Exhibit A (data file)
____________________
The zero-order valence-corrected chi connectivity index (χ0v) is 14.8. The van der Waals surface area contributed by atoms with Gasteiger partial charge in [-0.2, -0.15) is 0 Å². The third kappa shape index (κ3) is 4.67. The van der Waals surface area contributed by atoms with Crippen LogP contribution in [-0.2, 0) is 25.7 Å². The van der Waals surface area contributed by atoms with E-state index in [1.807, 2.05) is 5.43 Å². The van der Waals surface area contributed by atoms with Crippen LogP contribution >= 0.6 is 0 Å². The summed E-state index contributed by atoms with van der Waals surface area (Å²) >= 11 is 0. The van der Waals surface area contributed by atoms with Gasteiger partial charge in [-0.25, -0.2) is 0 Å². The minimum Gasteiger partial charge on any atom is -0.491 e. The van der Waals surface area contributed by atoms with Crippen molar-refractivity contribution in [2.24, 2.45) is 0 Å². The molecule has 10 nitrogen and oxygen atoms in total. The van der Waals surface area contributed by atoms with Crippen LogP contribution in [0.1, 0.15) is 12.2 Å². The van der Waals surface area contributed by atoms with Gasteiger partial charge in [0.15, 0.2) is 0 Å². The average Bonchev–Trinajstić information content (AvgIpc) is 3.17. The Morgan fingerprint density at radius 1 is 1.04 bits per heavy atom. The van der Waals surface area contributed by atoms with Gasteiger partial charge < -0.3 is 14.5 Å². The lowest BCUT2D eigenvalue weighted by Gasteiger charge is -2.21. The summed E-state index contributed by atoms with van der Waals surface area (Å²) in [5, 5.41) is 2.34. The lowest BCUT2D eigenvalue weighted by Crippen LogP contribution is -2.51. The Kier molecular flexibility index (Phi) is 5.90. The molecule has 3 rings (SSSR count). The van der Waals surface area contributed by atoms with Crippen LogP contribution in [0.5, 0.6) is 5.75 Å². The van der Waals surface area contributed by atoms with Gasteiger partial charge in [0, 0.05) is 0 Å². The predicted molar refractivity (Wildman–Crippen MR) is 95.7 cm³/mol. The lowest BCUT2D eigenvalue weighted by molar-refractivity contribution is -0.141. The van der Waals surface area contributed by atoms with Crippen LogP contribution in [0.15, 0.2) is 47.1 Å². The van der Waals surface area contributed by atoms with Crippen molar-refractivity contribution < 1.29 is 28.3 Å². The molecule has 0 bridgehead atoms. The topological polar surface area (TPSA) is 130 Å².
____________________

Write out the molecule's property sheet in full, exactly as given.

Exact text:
The zero-order valence-corrected chi connectivity index (χ0v) is 14.8. The van der Waals surface area contributed by atoms with Gasteiger partial charge in [-0.2, -0.15) is 0 Å². The third kappa shape index (κ3) is 4.67. The van der Waals surface area contributed by atoms with Crippen LogP contribution in [-0.2, 0) is 25.7 Å². The van der Waals surface area contributed by atoms with E-state index in [1.807, 2.05) is 5.43 Å². The van der Waals surface area contributed by atoms with Crippen LogP contribution >= 0.6 is 0 Å². The summed E-state index contributed by atoms with van der Waals surface area (Å²) >= 11 is 0. The van der Waals surface area contributed by atoms with Gasteiger partial charge in [-0.25, -0.2) is 0 Å². The minimum Gasteiger partial charge on any atom is -0.491 e. The van der Waals surface area contributed by atoms with Crippen molar-refractivity contribution in [2.24, 2.45) is 0 Å². The molecule has 10 nitrogen and oxygen atoms in total. The van der Waals surface area contributed by atoms with Crippen LogP contribution in [0.1, 0.15) is 12.2 Å². The van der Waals surface area contributed by atoms with Gasteiger partial charge in [0.15, 0.2) is 0 Å². The average Bonchev–Trinajstić information content (AvgIpc) is 3.17. The Morgan fingerprint density at radius 1 is 1.04 bits per heavy atom. The van der Waals surface area contributed by atoms with Gasteiger partial charge < -0.3 is 14.5 Å². The lowest BCUT2D eigenvalue weighted by Gasteiger charge is -2.21. The summed E-state index contributed by atoms with van der Waals surface area (Å²) in [5, 5.41) is 2.34. The lowest BCUT2D eigenvalue weighted by Crippen LogP contribution is -2.51. The Kier molecular flexibility index (Phi) is 5.90. The molecule has 3 rings (SSSR count). The van der Waals surface area contributed by atoms with Crippen LogP contribution in [0.5, 0.6) is 5.75 Å². The van der Waals surface area contributed by atoms with Gasteiger partial charge in [0, 0.05) is 0 Å². The predicted molar refractivity (Wildman–Crippen MR) is 95.7 cm³/mol. The lowest BCUT2D eigenvalue weighted by molar-refractivity contribution is -0.141. The van der Waals surface area contributed by atoms with Crippen LogP contribution in [0.15, 0.2) is 47.1 Å². The van der Waals surface area contributed by atoms with Crippen molar-refractivity contribution < 1.29 is 28.3 Å². The molecule has 0 bridgehead atoms. The topological polar surface area (TPSA) is 130 Å².